Some romance-writing female (as we guess, from the style) with her head full of love icenes, --shady groves, and purling streams, honourable passion and wicked purposes, --has here put together a Aimsy series of such adventures and descriptions as we usually meet with in the amorous train of the times.


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POLITICA L. Art. 31. An Esay on the Cultivation of the Lands, and Improve

ments of the Revenues of Bengal. By Henry Patullo, Esq. 4to. I s. 68. Becket. 1772.

Maný pertinent reflections are here offered on topics, in the very highest degree interesting to this kingdom. The Author possessed excellent opportunities of information; and the public ought not to neglect a communication which he seems to have made with the best intentions. Art. 32. Considerations on the Negro Cause, commonly so called;

addressed to the Right Hon. Lord Mansfield, Lord Chief Justice of the Court of King's Bench, &c. By a West Indian. 8vo. Dodsley.

This pamphlet is written with judgment; but is reprehensible as it points against the principles of liberty. It has been said, that the air of this country is too free for a llave to breathe in; but this Writer contends, that the property of a negro remains with his master, though he has set foot in this land of liberty ; and he endeavours to prove, that this is the express law of England. Art. 33. Candid Reflections upon the Judgment, lately awarded by the Court of King's Bench, in Weftminster-Hall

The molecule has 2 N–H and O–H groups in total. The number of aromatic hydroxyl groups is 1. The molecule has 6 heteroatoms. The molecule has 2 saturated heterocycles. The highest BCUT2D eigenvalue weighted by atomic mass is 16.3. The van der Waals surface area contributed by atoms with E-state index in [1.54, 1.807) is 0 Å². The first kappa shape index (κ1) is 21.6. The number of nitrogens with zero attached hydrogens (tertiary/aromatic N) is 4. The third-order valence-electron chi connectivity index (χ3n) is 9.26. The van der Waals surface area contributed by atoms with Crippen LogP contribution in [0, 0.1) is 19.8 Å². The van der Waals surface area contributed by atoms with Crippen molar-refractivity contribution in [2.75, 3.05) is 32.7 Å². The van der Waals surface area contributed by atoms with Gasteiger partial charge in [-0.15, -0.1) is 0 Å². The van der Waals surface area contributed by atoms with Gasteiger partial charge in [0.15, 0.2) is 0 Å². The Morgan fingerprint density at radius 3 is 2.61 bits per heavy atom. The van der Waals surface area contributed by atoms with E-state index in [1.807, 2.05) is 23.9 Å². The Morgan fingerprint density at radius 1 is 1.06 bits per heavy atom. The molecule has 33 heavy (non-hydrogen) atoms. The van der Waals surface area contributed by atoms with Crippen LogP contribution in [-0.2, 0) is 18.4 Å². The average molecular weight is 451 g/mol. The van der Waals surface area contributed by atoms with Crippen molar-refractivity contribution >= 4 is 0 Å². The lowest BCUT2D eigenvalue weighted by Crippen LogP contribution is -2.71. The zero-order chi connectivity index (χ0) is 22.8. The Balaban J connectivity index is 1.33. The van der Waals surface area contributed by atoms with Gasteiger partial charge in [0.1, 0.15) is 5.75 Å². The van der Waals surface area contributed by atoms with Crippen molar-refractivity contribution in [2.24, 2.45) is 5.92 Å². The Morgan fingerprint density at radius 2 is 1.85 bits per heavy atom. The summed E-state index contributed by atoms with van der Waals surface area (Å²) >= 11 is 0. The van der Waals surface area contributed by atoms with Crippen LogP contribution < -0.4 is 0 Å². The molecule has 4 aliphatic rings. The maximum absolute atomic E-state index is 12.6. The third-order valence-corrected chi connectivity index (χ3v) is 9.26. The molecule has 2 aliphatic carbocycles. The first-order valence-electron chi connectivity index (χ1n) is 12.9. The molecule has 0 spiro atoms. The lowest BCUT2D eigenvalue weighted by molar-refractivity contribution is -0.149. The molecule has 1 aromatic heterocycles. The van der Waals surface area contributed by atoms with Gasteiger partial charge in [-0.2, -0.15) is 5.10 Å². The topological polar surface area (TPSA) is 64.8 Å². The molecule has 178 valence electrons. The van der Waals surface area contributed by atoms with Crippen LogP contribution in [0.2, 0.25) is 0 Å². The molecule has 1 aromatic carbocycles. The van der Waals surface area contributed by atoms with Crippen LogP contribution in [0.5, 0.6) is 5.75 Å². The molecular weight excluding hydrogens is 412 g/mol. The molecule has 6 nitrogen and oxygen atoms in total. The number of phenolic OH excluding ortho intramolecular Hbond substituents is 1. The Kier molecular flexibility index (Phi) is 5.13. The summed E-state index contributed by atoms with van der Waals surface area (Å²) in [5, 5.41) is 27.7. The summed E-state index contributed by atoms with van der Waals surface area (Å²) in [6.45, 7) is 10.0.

, on what is commonly called the Negro Cause. By a Planter. 8vo. I s. 6 d. Lowndes, 1772.

These Reflections are written with the same view as those in the preceding publication; and, it must be allowed, that they are laboured and acute.

DRA MAT I C. Art. 34. A Wife in the Right; a Comedy. By Mrs. Griffith: 8vo. 5s. Printed for the Author, and sold by Dilly, &c. 1772.

This piece hath afforded us so much entertainment in the perusal, that we cannot help thinking it merited a betier fate than it met with on the first and only night of its appearance, on the theatre in

Covent-Garden. A subscription for the present edition was the con. fequence of its ill success on the stage : a mode of redress which may be considered as an appeal from the severity of the public, to its, humanity. Art. 35. Cupid's Revenge, an Arcadian Pastoral. As it is per

formed at the Theatre-Royal in the Hay-market. The Music by Mr. Hook. Evo.

If there be any merit in this piece, it must lie in the music; which we have not heard.


Bell. 1772

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Art. 36. An Ejay on the Learning of contingent Remainders and

executory Devises. By Charles Fearne of the Inner Temple, Conveyancer, Author of the Lexigraphical Chart of Landed Property in England," Svo. 1 s. öd, Uriel. 1772.

This treatise discovers signal penetration, and must be considered as a valuable accession to legal invefigations. The doctrine of con. tingent eltates is undoubtedly abstruse, and involved in perplexities; but the Author's talents appear equal to his subject; and bis fuccessful attempt will, we hope, induce other practitioners of the law